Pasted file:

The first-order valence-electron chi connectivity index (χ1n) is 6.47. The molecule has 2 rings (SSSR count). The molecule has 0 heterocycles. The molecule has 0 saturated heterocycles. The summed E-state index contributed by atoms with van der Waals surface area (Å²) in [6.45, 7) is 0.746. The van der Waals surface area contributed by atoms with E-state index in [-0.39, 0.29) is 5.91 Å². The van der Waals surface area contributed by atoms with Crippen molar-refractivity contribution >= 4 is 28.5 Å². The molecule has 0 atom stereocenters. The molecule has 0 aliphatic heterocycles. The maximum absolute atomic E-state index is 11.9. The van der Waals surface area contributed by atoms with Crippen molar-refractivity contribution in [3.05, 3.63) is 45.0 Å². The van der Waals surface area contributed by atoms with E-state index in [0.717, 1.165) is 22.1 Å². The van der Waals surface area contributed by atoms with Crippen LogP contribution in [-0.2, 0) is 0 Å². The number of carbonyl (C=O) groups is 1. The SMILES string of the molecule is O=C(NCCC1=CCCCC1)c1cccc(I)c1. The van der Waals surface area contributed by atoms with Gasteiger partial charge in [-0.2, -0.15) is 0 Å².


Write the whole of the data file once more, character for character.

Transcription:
The first-order valence-electron chi connectivity index (χ1n) is 6.47. The molecule has 2 rings (SSSR count). The molecule has 0 heterocycles. The molecule has 0 saturated heterocycles. The summed E-state index contributed by atoms with van der Waals surface area (Å²) in [6.45, 7) is 0.746. The van der Waals surface area contributed by atoms with E-state index in [-0.39, 0.29) is 5.91 Å². The van der Waals surface area contributed by atoms with Crippen molar-refractivity contribution >= 4 is 28.5 Å². The molecule has 0 atom stereocenters. The molecule has 0 aliphatic heterocycles. The maximum absolute atomic E-state index is 11.9. The van der Waals surface area contributed by atoms with Crippen molar-refractivity contribution in [3.05, 3.63) is 45.0 Å². The van der Waals surface area contributed by atoms with E-state index in [0.717, 1.165) is 22.1 Å². The van der Waals surface area contributed by atoms with Crippen LogP contribution in [-0.2, 0) is 0 Å². The number of carbonyl (C=O) groups is 1. The SMILES string of the molecule is O=C(NCCC1=CCCCC1)c1cccc(I)c1. The van der Waals surface area contributed by atoms with Gasteiger partial charge in [-0.2, -0.15) is 0 Å².